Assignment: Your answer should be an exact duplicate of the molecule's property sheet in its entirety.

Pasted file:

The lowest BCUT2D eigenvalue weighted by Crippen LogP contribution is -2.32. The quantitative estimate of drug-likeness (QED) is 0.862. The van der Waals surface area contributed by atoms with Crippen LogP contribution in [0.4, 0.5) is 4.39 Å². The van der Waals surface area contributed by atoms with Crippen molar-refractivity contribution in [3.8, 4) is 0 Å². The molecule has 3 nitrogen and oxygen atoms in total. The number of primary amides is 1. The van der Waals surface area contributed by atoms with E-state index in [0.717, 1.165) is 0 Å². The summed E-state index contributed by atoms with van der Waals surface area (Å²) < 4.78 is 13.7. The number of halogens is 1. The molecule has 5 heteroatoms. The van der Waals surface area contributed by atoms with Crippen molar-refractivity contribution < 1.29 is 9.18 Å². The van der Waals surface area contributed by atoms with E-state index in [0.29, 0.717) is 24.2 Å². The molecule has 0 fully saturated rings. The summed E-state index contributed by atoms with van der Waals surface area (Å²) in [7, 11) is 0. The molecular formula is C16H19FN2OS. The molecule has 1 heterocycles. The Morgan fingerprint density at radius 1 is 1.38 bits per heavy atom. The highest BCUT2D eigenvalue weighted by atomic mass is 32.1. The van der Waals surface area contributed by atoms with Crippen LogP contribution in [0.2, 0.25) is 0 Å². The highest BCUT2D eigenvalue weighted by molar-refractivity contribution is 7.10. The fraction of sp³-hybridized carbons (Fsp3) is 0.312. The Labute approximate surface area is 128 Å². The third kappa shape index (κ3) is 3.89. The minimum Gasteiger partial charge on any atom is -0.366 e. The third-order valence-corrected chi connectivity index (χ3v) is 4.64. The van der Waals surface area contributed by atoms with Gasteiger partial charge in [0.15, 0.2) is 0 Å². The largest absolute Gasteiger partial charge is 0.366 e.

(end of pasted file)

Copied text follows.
The lowest BCUT2D eigenvalue weighted by Crippen LogP contribution is -2.32. The quantitative estimate of drug-likeness (QED) is 0.862. The van der Waals surface area contributed by atoms with Crippen LogP contribution in [0.4, 0.5) is 4.39 Å². The van der Waals surface area contributed by atoms with Crippen molar-refractivity contribution in [3.8, 4) is 0 Å². The molecule has 3 nitrogen and oxygen atoms in total. The number of primary amides is 1. The van der Waals surface area contributed by atoms with E-state index in [0.717, 1.165) is 0 Å². The summed E-state index contributed by atoms with van der Waals surface area (Å²) < 4.78 is 13.7. The number of halogens is 1. The molecule has 5 heteroatoms. The van der Waals surface area contributed by atoms with Crippen molar-refractivity contribution < 1.29 is 9.18 Å². The van der Waals surface area contributed by atoms with E-state index in [0.29, 0.717) is 24.2 Å². The molecule has 0 fully saturated rings. The summed E-state index contributed by atoms with van der Waals surface area (Å²) in [7, 11) is 0. The molecular formula is C16H19FN2OS. The molecule has 1 heterocycles. The Morgan fingerprint density at radius 1 is 1.38 bits per heavy atom. The highest BCUT2D eigenvalue weighted by atomic mass is 32.1. The van der Waals surface area contributed by atoms with Crippen LogP contribution in [0.2, 0.25) is 0 Å². The highest BCUT2D eigenvalue weighted by molar-refractivity contribution is 7.10. The fraction of sp³-hybridized carbons (Fsp3) is 0.312. The Labute approximate surface area is 128 Å². The third kappa shape index (κ3) is 3.89. The minimum Gasteiger partial charge on any atom is -0.366 e. The third-order valence-corrected chi connectivity index (χ3v) is 4.64. The van der Waals surface area contributed by atoms with Gasteiger partial charge in [0.15, 0.2) is 0 Å². The largest absolute Gasteiger partial charge is 0.366 e.